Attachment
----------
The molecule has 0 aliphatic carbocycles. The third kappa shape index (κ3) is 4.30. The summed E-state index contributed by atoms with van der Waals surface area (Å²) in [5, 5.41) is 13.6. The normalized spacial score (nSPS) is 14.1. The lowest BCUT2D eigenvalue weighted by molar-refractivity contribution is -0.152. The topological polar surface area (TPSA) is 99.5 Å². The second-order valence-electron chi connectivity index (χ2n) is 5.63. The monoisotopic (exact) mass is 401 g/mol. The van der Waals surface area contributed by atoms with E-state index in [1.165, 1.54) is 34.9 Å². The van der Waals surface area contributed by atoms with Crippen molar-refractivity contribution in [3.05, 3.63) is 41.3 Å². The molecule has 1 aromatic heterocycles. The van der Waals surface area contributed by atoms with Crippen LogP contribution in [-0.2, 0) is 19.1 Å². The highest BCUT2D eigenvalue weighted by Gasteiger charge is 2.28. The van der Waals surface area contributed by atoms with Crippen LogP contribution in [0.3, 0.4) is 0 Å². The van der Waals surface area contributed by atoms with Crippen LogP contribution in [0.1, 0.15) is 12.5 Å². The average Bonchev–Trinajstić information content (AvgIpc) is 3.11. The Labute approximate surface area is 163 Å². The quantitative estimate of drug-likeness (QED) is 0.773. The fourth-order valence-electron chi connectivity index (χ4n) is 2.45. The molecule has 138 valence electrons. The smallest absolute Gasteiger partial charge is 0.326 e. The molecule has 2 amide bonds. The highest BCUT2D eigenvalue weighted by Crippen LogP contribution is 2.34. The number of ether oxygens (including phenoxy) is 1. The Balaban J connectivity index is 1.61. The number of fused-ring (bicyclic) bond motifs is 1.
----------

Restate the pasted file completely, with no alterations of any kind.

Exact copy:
The molecule has 0 aliphatic carbocycles. The third kappa shape index (κ3) is 4.30. The summed E-state index contributed by atoms with van der Waals surface area (Å²) in [5, 5.41) is 13.6. The normalized spacial score (nSPS) is 14.1. The lowest BCUT2D eigenvalue weighted by molar-refractivity contribution is -0.152. The topological polar surface area (TPSA) is 99.5 Å². The second-order valence-electron chi connectivity index (χ2n) is 5.63. The monoisotopic (exact) mass is 401 g/mol. The van der Waals surface area contributed by atoms with E-state index in [1.165, 1.54) is 34.9 Å². The van der Waals surface area contributed by atoms with Crippen molar-refractivity contribution in [3.05, 3.63) is 41.3 Å². The molecule has 1 aromatic heterocycles. The van der Waals surface area contributed by atoms with Crippen LogP contribution in [-0.2, 0) is 19.1 Å². The highest BCUT2D eigenvalue weighted by Gasteiger charge is 2.28. The van der Waals surface area contributed by atoms with Crippen LogP contribution in [0.3, 0.4) is 0 Å². The van der Waals surface area contributed by atoms with Crippen LogP contribution in [0.1, 0.15) is 12.5 Å². The average Bonchev–Trinajstić information content (AvgIpc) is 3.11. The Labute approximate surface area is 163 Å². The quantitative estimate of drug-likeness (QED) is 0.773. The fourth-order valence-electron chi connectivity index (χ4n) is 2.45. The molecule has 138 valence electrons. The smallest absolute Gasteiger partial charge is 0.326 e. The molecule has 2 amide bonds. The highest BCUT2D eigenvalue weighted by Crippen LogP contribution is 2.34. The number of ether oxygens (including phenoxy) is 1. The Balaban J connectivity index is 1.61. The number of fused-ring (bicyclic) bond motifs is 1.